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Trump says he could win the war in Afghanistan quickly, but he doesn't want to kill millions of people
In a not-so-veiled threat to the Taliban, President Donald Trump argued on Monday the United States has the capacity to bring a swift end to the 17-year-old war in Afghanistan, but he is seeking a different solution to avoid killing "10 million people."
"I have plans on Afghanistan that if I wanted to win that war, Afghanistan would be wiped off the face of the Earth," Trump said on Monday at the White House. "It would be gone. It would be over in – literally in 10 days. And I don't want to do that. I don't want to go that route."
Trump spoke to reporters about Afghanistan while meeting Pakistani Prime Minister Imran Khan on Monday. The two leaders are expected to discuss ongoing peace negotiations with the Taliban led by Special Representative for Afghanistan Reconciliation Zalmay Khalilzad.
The president has repeatedly said he wants to withdraw U.S. troops from Afghanistan, and Reuters has reported that a political settlement with the Taliban could involve all foreign troops departing Afghanistan within 18 months of the agreement being signed.
Trump hinted that he will have "some very good answers on Afghanistan very quickly."
"I think Pakistan is going to help us out to extricate ourselves," he said. "We've been there for 19 years in Afghanistan. It's ridiculous. And I think Pakistan helps us with that because we don't want to stay as policemen. But if we wanted to, we could win that war. I have a plan that could win that war in a very short period of time."
See President Donald Trump's comments about Afghanistan below:
"I think Pakistan is going to help us out to extricate ourselves – we're like policemen. We're not fighting a war. If we wanted to fight a war in Afghanistan and win it – I could win that war in a week. I just don't want to kill 10 million people. Does that make sense to you?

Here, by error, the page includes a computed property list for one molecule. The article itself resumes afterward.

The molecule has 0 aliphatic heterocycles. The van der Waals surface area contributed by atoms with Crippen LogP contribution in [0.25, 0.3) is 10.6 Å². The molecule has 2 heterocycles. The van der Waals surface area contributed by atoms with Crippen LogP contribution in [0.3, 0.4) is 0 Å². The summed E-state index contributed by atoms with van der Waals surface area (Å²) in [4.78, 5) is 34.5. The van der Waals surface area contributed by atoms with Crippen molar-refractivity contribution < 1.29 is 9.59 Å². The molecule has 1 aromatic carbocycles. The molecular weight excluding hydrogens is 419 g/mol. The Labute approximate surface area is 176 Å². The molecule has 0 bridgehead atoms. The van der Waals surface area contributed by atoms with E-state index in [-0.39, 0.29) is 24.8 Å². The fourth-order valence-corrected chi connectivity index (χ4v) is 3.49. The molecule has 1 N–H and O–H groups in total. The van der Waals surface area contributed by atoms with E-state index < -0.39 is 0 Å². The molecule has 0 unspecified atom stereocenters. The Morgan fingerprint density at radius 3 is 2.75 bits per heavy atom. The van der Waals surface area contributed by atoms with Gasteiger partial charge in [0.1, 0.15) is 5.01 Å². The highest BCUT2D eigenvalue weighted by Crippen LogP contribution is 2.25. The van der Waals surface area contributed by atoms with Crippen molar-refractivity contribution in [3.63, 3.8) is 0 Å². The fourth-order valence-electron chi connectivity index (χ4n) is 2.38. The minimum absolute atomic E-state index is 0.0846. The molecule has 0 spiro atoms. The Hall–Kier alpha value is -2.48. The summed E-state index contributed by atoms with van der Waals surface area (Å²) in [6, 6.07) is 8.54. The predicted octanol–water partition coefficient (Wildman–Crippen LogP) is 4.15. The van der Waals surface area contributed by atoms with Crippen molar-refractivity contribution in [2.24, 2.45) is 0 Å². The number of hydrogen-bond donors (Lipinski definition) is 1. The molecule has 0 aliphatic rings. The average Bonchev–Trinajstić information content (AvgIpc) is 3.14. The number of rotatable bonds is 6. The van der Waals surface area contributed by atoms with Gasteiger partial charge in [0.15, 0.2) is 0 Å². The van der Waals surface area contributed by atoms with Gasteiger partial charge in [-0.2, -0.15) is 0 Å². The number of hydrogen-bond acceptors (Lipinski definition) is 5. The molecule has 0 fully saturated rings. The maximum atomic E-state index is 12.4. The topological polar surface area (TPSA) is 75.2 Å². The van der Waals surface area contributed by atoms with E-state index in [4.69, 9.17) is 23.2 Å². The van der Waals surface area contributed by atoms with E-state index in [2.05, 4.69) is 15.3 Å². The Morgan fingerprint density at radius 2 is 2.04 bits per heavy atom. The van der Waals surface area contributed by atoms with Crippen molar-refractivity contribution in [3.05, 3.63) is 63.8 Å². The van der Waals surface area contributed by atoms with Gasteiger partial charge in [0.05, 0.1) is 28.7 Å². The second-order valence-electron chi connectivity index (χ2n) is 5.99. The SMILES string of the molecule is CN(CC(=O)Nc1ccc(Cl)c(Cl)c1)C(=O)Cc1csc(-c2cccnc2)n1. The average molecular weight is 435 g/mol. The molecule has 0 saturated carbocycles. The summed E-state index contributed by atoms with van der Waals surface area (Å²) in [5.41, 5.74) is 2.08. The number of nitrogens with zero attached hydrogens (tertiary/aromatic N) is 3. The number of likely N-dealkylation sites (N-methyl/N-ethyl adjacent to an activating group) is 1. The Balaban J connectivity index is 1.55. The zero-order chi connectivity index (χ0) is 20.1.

"I don't want to kill 10 million people. I have plans on Afghanistan that if I wanted to win that war, Afghanistan would be wiped off the face of the Earth. It would be gone. It would be over in – literally in 10 days. And I don't want to do that. I don't want to go that route.
"So we're working with Pakistan and others to extricate ourselves – nor do we want to be policemen, because basically we're policemen right now. And we're not supposed to be policemen.
"We've been there for 19 years in Afghanistan. It's ridiculous. And I think Pakistan helps us with that because we don't want to stay as policemen. But if we wanted to, we could win that war. I have a plan that could win that war in a very short period of time.
(Turning to Pakistani Prime Minister Imran Khan) "You understand that better than anybody. We've been in there – not fighting to win – just fighting to – They're building gas stations. They're rebuilding schools – the United States. We shouldn't be doing that. That's for them to do.
"But what we did and what our leadership got us into is ridiculous. But I think we will have some very good answers on Afghanistan very quickly."
WATCH NEXT: The Taliban Drove His Family Out Of Afghanistan When He Was A Child. Now He Wants To Go Back As A Marine
A Minnesota Army National Guard UH-60 Black Hawk helicopter with three Guardsmen aboard crashed south of St. Cloud on Thursday, said National Guard spokeswoman Army Master Sgt. Blair Heusdens.
At this time, the National Guard is not releasing any information about the status of the three people aboard the helicopter, Heusdens told Task & Purpose on Thursday.